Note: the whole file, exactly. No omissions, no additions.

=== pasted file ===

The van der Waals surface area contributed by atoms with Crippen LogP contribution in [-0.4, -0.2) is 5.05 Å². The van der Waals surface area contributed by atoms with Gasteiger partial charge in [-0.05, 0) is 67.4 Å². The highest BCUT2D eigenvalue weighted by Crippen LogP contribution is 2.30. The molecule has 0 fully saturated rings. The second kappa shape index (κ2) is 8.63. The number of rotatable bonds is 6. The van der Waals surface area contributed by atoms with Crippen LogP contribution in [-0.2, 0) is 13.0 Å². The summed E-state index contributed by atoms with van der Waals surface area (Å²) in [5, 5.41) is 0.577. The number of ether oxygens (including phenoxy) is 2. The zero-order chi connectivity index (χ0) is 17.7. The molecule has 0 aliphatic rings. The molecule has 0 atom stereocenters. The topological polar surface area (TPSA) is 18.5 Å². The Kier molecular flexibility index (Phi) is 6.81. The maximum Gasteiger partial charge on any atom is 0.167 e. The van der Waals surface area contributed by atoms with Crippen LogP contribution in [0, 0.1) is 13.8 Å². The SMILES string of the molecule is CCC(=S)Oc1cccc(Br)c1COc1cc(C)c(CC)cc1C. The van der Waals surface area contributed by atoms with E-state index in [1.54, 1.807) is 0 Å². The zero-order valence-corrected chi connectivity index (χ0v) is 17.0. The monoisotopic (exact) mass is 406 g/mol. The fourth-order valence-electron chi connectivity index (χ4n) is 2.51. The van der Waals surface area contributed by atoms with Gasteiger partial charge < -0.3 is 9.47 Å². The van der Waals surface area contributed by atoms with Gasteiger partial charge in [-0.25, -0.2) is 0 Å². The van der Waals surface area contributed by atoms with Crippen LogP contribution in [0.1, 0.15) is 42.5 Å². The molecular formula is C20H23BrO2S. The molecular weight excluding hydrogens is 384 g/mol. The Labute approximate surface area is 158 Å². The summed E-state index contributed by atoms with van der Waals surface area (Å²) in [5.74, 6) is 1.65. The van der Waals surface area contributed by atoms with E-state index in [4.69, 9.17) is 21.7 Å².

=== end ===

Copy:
The van der Waals surface area contributed by atoms with Crippen LogP contribution in [-0.4, -0.2) is 5.05 Å². The van der Waals surface area contributed by atoms with Gasteiger partial charge in [-0.05, 0) is 67.4 Å². The highest BCUT2D eigenvalue weighted by Crippen LogP contribution is 2.30. The molecule has 0 fully saturated rings. The second kappa shape index (κ2) is 8.63. The number of rotatable bonds is 6. The van der Waals surface area contributed by atoms with Crippen LogP contribution in [-0.2, 0) is 13.0 Å². The summed E-state index contributed by atoms with van der Waals surface area (Å²) in [5, 5.41) is 0.577. The number of ether oxygens (including phenoxy) is 2. The zero-order chi connectivity index (χ0) is 17.7. The molecule has 0 aliphatic rings. The molecule has 0 atom stereocenters. The topological polar surface area (TPSA) is 18.5 Å². The Kier molecular flexibility index (Phi) is 6.81. The maximum Gasteiger partial charge on any atom is 0.167 e. The van der Waals surface area contributed by atoms with Crippen LogP contribution in [0, 0.1) is 13.8 Å². The SMILES string of the molecule is CCC(=S)Oc1cccc(Br)c1COc1cc(C)c(CC)cc1C. The van der Waals surface area contributed by atoms with E-state index in [1.54, 1.807) is 0 Å². The zero-order valence-corrected chi connectivity index (χ0v) is 17.0. The monoisotopic (exact) mass is 406 g/mol. The fourth-order valence-electron chi connectivity index (χ4n) is 2.51. The van der Waals surface area contributed by atoms with Gasteiger partial charge < -0.3 is 9.47 Å². The van der Waals surface area contributed by atoms with Gasteiger partial charge in [-0.25, -0.2) is 0 Å². The van der Waals surface area contributed by atoms with Crippen LogP contribution in [0.1, 0.15) is 42.5 Å². The molecular formula is C20H23BrO2S. The molecular weight excluding hydrogens is 384 g/mol. The Labute approximate surface area is 158 Å². The summed E-state index contributed by atoms with van der Waals surface area (Å²) in [5.74, 6) is 1.65. The van der Waals surface area contributed by atoms with E-state index in [4.69, 9.17) is 21.7 Å².